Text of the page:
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My database has around 100 tables and anywhere from 1,000 to 20,000 rows per table. Each of the tables has a primary key called id - at the moment when referencing rows in a table I am simply using id, for example www.domain.com/viewuser.php?id=3

I am pretty sure I have no hardcoded references to row ID's in my code, they all reference either a POST value or a session ID set when the user logs in.

Is it easy to retrospectively change the id from auto increment integer to a unique alphanumeric id for all my existing tables without causing extensive recoding or altering existing queries etc? If so, how would I go about it?

My tow thought were to manually update all my tables but this would also require changing every insert as well? Could I do something with a unique_id table which sits between though I think this may require updating of all queries? Hoping there is an easy way to do this...

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Why would you do this? –  Jeremy Holovacs Jul 16 '12 at 19:24
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If you are worried about predictable IDs in the URL, you may consider encrypting/decrypting the GET ID to simplify your situation and avoid redoing all primary IDs (which is going to be huge and risky undertaking and may cause data corruption) –  Sabeen Malik Jul 16 '12 at 19:31
    
What you propose sounds like a really bad idea. Seems like a whole lot of effort, and there's a whole lot of things that can go wrong. (It's not the things we know about that bite us, it's those things we don't know about.) There would have to be some SIGNIFICANT (and measurable) benefit do doing something like this before I even considered embarking upon such an errand. –  spencer7593 Jul 16 '12 at 19:33
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If the app has sensitive data, they should not be able to access it by changing the URLs to one with the right ID. If they don't have permission to view the URL, the application should enforce that. Don't rely on "obfuscated" id's or non-sequential IDs for this. It doesn't solve the problem, only makes the end user have to work (slightly) harder to discover your URLs. –  drew010 Jul 16 '12 at 19:35
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I can tell you from experience, you do not want to change unique ever-increasing integer Ids to alphanumeric ones. There are numerous performance issues. My company just got done spending a whole lot of man hours doing the opposite: converting all of our alphanumeric primary keys to integer ones. –  Justin Swartsel Jul 16 '12 at 19:36

2 Answers 2

up vote 2 down vote accepted

Randomizing the id values (changing them from auto_increment integers to alphanumeric) in the database doesn't really address the underlying problem.

Even if you manage to randomize and obfuscate the id values, users are still going to be able to access other user's data through URL manipulation. All you are going to achieve is to make it it "less likely" that any particular URL manipulation attempt will succeed at returning forbidden data.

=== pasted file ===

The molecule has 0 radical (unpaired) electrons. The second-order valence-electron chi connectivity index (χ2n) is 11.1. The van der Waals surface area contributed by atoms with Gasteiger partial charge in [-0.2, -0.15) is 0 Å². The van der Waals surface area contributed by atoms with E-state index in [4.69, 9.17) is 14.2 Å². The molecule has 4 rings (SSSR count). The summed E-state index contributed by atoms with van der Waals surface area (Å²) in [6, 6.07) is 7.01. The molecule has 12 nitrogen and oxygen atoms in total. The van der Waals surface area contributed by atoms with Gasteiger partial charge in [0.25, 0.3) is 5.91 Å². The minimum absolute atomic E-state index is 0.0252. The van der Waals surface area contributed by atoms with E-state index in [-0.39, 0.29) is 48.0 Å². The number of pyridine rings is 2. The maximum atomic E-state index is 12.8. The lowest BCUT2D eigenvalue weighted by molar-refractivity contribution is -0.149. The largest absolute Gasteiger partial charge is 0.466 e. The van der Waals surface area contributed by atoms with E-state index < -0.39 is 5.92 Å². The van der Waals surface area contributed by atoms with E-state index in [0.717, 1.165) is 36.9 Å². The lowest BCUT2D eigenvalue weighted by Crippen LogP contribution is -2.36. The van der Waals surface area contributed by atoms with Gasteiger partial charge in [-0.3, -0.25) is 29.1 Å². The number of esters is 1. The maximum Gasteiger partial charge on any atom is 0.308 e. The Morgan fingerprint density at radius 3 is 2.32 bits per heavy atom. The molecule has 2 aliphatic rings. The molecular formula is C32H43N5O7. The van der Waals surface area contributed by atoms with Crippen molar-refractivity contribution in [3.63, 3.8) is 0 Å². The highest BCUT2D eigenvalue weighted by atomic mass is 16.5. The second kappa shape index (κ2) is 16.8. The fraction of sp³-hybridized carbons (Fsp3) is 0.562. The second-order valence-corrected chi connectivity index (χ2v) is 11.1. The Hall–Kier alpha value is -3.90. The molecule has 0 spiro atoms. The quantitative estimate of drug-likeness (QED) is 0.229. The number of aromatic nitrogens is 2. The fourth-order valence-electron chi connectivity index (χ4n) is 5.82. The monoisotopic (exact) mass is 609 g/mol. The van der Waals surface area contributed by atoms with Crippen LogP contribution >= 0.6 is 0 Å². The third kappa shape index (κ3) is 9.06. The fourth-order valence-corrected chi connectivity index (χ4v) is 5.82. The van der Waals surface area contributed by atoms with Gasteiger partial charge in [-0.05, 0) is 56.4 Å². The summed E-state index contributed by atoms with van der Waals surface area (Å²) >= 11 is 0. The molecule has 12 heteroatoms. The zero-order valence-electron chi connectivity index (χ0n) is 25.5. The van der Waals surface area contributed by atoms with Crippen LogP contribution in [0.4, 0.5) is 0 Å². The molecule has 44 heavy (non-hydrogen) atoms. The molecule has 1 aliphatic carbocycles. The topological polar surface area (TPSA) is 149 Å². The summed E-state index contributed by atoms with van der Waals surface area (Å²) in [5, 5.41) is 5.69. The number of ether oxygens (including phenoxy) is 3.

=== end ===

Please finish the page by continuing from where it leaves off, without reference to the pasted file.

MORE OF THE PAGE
If your app needs to PREVENT some users from seeing some data, then your app needs to provide a real mechanism for doing that.

Obfuscating ID values is going to be whole lot of work, and in the end, it won't accomplish what really needs to be done.

(see the comments from Sabeen Malik, drew010, Justin Swartsel,,, they are all "right on".)


If your application already implements a mechanism to prevent access to forbidden data, the obfuscation of ID values is not necessary.

The only place these ID values really need to obfuscated would be in the URL (or POST), and that can be achieved WITHOUT changing the existing database. (See Sabeen Malik's comment; it's possible to encrypt/decrypt the id values sent to/from the browser... the big issue there is if there is javascript running in the browser that is depending on the id values being "orderable"...)


I understand this may not be the answer you were looking for in your original question. But I wouldn't undertake the effort to change from id INT AUTO_INCREMENT values absent a good reason to.

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I do understand the need to ensure the application prevents unauthorised access and I am 99.9% confident it does but I wanted to add this as an additional layer on top of the application coding rather than trying to use it as the only way to prevent users from accessing data they shouldn't. –  bhttoan Jul 16 '12 at 19:41
    
Its not about looking for a particular answer, the question has been answered ultimately - it is not easy to do, has performance implications and is not a good idea which I suspected but wanted to check hence asking. Happy not to do anything and just check and double check my queries etc to ensure only authorised users can access any given data. –  bhttoan Jul 16 '12 at 19:54

Without deep knowledge of your application, this is practically impossible to answer accurately. What i can tell you though is that everything CAN be done, but it depends on your code structure. Are you using a good MVC layout or a cheap blanket style code?

I sincerely hope you have a MVC like system where your models are all concentrated in a few file or it will become hell to maintain and make sure you got all the spots of the application ok.

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Laravel would have this done easy +1 –  David Barker Jul 16 '12 at 19:54

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